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    Delivery Places New Demands on Restaurant Data Networks

  • Brands need more than good food and flawless service to survive.

    Doordash
    The growing popularity of restaurant delivery has stressed already thin profit margins in the industry.

    Food delivery apps like Grubhub and DoorDash are at the forefront of a major shift in how people eat. For example, delivery companies have helped McDonald’s grow its delivery business to a projected $4 billion this year, up from $1 billion just three years ago.

    To put the astonishing growth in another context, McDonald’s is handling 10 delivery orders every second worldwide. In addition, in many cases, restaurants want delivery systems tied into their POS systems. Delivery is placing unprecedented demands on restaurant networks. Are you ready?

    In order for restaurants to remain competitive in the on-demand age, they have to embrace digital transformation and the necessary infrastructure needed to achieve it. With a digital-ready data network, restaurants will be able to have the right online-ordering and delivery-management systems in place so they can bring hot, tasty meals to their customers’ doorsteps in a timely fashion.

    Whether eateries are using a third-party or handling in-house, delivery places enormous demands on their operations. Grubhub, for example, recommends using internet-connected devices to manage orders.

    The Grubhub app alerts restaurants when a new order is placed, provides order details, allows employees to adjust delivery times, transfers the order to a point-of-sale system and tracks the delivery driver. That’s a lot of data flowing between the restaurant, Grubhub and the driver. Now multiply that by 10 or 20 or 100 during the lunch or dinner time rush.

    In food delivery, mistakes are magnified compared to service inside a restaurant. During a visit to a restaurant, if the order taker makes a mistake, it can easily be corrected during the meal.

    In delivery, you have one chance to get the order right; otherwise the customer might not return.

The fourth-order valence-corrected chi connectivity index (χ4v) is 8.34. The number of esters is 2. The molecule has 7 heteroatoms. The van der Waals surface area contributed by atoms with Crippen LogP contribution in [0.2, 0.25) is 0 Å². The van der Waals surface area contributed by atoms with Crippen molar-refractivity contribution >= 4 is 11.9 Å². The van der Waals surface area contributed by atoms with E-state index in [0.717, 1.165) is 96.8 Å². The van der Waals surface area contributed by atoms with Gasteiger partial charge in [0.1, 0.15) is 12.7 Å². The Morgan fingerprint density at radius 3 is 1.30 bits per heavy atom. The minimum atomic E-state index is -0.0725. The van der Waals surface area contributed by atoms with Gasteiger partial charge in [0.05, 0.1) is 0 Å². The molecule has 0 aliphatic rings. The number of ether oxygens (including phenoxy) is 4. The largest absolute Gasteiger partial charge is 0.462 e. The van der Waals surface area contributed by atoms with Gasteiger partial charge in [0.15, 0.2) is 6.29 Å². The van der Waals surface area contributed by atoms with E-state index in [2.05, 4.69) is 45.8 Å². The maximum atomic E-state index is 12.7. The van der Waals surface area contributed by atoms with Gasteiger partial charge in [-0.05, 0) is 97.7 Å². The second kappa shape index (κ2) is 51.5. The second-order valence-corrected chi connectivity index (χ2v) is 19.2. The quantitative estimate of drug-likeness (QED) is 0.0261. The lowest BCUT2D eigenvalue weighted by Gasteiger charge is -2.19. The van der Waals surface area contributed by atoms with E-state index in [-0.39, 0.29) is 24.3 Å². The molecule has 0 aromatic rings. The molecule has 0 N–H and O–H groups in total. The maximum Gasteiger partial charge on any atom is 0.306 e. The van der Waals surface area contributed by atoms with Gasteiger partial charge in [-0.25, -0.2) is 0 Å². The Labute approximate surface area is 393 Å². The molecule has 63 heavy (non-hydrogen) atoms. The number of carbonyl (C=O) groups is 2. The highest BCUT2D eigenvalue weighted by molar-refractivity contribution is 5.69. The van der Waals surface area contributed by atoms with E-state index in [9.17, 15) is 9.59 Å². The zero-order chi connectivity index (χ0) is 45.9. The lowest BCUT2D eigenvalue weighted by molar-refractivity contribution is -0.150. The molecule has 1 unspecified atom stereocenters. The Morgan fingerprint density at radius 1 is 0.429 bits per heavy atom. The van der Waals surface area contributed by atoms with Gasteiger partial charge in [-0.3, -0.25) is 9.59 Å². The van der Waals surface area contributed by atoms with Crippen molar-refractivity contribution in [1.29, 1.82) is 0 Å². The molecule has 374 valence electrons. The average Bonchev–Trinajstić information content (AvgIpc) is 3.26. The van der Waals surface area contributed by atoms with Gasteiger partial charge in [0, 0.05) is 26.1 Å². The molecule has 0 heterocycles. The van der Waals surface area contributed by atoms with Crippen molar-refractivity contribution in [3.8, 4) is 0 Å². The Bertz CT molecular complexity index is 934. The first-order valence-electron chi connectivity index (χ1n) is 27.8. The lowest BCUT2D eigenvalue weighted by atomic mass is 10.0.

In addition to order accuracy, timeliness, as well as quality of product are  critical to a successful delivery operation. Hitting a tight delivery window requires the precision of an orchestra. Each step—from order confirmation to cooking the meal to packaging the meal to driver hand-off—has to be synchronized. Most, if not all, of the communication is happening over the network. A slow, unreliable network can mean the difference between an unsatisfied customer or a repeat customer.

    Consumers love the convenience of food delivery so much that delivery companies are creating “virtual” restaurants. The restaurants only exist online. No real estate, tables, chairs and waiters. These restaurants prepare meals in a commercial kitchen for delivery only. 

    If the restaurant industry wasn’t tough enough, establishments now have to compete against virtual ones. The delivery-only business model has even attracted some unexpected players. Bon Appetit magazine just launched a virtual restaurant in Chicago in partnership with Grubhub and Lettuce Entertain You, the Chicago-based restaurateur. The menu consists of recipes curated from the magazine and its YouTube channel, such as spicy pork soup and rigatoni with cauliflower Bolognese. Not all restaurants have bought into the idea of virtual restaurants given the potential impact to their brand, but the ever -evolving demands of consumers will push restaurants to continue to innovate.  

    Quick-service, and casual-dining restaurants are all capitalizing on the possibilities and benefits of delivery services, while fine-dining is less quick to adopt the delivery trend. But the growing popularity of restaurant delivery has stressed already thin profit margins in the industry. The challenge has created a new urgency to deploy digital platforms and technologies that will streamline operations while also delivering new customer experiences that build loyalty.

    The increase in the number and diversity of devices and applications generates complexity that can overwhelm network resources. Most of today’s networks were not designed to meet the demands of digital transformation. How can you prepare your network for what lies ahead?

    As Executive Director of Enterprise Marketing for Comcast Business, Donna Cobb is responsible for developing and implementing winning marketing strategies and integrated sales and marketing programs, and has experience in developing strategic partnerships, implementing organizational change, and managing projects designed to transform the enterprise.